A Tre are a German
guitar trio formed in 1984 There is
little original repertoire for this
combination of instruments so this recital
consists mainly of arrangements of a
variety of different types of music.
It was inevitable,
I suppose, that they would start with
‘Carmen’. Bizet’s French-inspired Spanishisms
prove surprisingly effective when transferred
to guitar. The trio play an arrangement
based on the 2nd Carmen Suite
(Prelude, Habañera, Entr’acte)
with the addition of the Chanson Bohème.
All three players are technically adept
and deal easily with the tricky arrangement.
The results are most enjoyable and guaranteed
to bring a smile to the face.
The following two items
on the disc also play on the guitar’s
Spanish links. In this case both composers,
Granados and Albeniz, were Spanish and
the sound and style of the guitar is
more intimately linked to the music.
According to the liner
notes, Haydn did write duos and trios
for lute although none have survived.
Here, the trio play an arrangement of
an early string quartet, Opus 2 no.
2. The result is more effective than
I would have thought possible and the
trio play with style. But the guitar’s
ability to hold a sustained line is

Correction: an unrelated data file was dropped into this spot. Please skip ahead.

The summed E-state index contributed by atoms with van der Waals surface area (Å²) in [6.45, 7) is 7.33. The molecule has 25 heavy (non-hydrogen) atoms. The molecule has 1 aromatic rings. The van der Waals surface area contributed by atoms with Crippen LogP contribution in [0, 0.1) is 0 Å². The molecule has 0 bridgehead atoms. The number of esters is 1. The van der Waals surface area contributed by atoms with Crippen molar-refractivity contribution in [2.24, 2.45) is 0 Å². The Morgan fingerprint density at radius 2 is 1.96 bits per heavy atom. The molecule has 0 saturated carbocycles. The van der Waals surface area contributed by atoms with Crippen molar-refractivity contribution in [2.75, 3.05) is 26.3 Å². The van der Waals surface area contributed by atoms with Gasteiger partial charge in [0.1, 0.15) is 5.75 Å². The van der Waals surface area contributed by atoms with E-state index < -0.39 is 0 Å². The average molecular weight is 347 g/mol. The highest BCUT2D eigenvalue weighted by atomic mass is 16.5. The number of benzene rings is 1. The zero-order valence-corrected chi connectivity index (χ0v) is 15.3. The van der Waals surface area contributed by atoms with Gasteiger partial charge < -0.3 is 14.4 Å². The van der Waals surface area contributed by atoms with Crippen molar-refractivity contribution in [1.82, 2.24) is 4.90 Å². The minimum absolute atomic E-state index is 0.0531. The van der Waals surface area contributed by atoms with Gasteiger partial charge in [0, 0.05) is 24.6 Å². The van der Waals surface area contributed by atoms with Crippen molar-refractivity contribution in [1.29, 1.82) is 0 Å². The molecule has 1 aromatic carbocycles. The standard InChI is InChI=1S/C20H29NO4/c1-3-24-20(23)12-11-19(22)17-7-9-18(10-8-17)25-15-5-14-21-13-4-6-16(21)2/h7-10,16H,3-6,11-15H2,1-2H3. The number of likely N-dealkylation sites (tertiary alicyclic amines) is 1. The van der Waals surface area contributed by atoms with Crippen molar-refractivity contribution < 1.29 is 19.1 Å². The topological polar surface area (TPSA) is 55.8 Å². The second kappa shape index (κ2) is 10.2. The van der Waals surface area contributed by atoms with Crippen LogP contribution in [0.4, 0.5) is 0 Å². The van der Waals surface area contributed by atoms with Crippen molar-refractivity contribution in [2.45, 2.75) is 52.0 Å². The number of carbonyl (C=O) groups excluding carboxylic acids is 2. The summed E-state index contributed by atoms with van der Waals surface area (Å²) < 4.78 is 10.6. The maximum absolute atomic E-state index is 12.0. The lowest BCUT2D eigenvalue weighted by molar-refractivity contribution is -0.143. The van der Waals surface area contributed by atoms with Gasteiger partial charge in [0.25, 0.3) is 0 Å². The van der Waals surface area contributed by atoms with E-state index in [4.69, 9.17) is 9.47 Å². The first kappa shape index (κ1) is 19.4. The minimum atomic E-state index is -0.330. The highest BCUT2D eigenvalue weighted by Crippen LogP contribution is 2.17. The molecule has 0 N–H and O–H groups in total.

vastly different to that of a bowed
instrument. This means that the whole
sound-world and harmonic basis of the
pieces are affected; really all you
can do is forget Haydn and sit back
and enjoy some fine musicianship.
The Hungarian composer
Ferenc Farkas studied in Rome with Respighi
and he has some seventy film scores
to his name. His ‘Citharoedia Strigoniensis’
is an original work for three guitars
using musical themes from 18th
century Esztergom. It is a pleasant
three movement neo-classical work, very
effectively written for this rather
unusual combination of instruments.
With Astor Piazzolla
we are moving away from pure classical
music. Though he studied with Nadia
Boulanger, Piazzolla created his own
synthesis with the traditional Argentinean
tango to produce ‘Tango Nuevo’. Essential
to the sound of Piazzolla’s music is
the bandoneon, a kind of overgrown accordion.
Though, of course, this is missing in
A Tre’s arrangements, the performances,
with their interesting sonic and percussive
effects, are fascinating and entertaining.
The final work on the
disc is an arrangement of a piece by
the Belgian jazz guitarist Django Reinhardt.
I am never sure about notated arrangements
of jazz pieces, but this little work
is charming and effective.
I can highly recommend
this disc. It is full of attractive
arrangements, entertainingly played.